International Control Structure

International Control Structure Niagara Falls

International Control Structure, located in Niagara Falls, upriver of the falls, is a hydroelectric dam line running partway along the river.

Joint US/Canadian Project

Commonly mistake for a hydroelectric dam, the Control Structure is a ‘weir’ – a regulator of sorts, built in 1954 as a joint collaboration between the United States and Canadian governments. It was the result of an agreement to impose tighter management on the use of hydroelectric energy in the Niagara area. While the river is a fantastic source of water-generated power, care must be taken to manage water flow. The Control Structure, extending over 1,500 feet from the shore, is part of what allows that management to happen.

The weir contains a system of gates that, when opened, direct water into hydro tunnels for use in hydroelectric power generation. These massive channels run under the town of Niagara Falls and open into reservoirs and tanks at the dedicated Canadian and United States hydroelectric plants – Sir Adam Beck and Robert Moses Power Plant respectively. Combined, these channels draw up to 90,000 cubic feet of water per second.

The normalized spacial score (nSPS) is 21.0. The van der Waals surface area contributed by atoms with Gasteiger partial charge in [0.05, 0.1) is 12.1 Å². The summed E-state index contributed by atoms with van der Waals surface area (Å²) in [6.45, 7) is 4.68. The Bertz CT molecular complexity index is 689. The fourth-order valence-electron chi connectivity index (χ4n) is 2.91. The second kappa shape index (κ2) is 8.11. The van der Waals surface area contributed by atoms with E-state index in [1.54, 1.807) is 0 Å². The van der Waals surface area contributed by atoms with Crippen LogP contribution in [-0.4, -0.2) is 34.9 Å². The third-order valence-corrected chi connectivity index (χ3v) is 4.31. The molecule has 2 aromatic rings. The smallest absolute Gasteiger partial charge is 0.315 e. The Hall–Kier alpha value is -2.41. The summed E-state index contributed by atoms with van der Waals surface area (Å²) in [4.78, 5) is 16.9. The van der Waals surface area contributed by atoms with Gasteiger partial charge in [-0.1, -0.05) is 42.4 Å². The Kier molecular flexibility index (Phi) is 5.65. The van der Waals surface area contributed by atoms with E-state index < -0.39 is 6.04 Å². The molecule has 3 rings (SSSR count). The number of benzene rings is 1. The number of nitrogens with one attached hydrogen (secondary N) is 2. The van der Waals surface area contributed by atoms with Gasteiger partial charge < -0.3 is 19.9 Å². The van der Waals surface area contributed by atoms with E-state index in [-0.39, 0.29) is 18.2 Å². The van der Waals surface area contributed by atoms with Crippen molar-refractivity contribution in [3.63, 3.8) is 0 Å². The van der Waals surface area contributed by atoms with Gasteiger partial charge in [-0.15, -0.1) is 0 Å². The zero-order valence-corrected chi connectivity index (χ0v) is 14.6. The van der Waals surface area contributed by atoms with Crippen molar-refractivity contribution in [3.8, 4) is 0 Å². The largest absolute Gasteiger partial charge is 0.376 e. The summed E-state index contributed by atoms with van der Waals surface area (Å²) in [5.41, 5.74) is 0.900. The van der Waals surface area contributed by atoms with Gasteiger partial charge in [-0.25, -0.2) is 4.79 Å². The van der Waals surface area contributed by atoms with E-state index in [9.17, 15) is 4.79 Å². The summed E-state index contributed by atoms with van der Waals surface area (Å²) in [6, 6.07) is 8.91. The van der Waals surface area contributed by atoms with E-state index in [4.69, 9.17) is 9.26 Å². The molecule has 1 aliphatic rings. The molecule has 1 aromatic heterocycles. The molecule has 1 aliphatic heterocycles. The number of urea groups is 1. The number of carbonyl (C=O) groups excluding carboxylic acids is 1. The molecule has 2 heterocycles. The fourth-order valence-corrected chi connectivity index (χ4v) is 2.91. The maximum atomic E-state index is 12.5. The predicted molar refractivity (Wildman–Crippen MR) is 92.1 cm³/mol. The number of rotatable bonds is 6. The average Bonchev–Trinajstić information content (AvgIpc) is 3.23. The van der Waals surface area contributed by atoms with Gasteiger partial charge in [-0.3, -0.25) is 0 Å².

Regulating the Water into Niagara Falls

When closed, the weir restricts use hydroelectric use and the barrier directs water more towards the western side of the river, and in extension to the Bridal Veil and American Falls. This means a more even distribution of water flow across the various waterfalls.

The weir opens and closes depending on current circumstances. The gates mostly open at night, to lessen any impact on tourism and keep the water flow over the falls continuous. Hydroelectric use may be more restricted from May to October, both due to the tourism season and the fact that water levels can fluctuate more this time of year.

This is only a small part of the massive system that provides a quarter of the power used in Ontario and the state of New York. The weir stands as both a testament to the collaborative effort of international engineering in Niagara Falls, and an impressive structure of its own accord.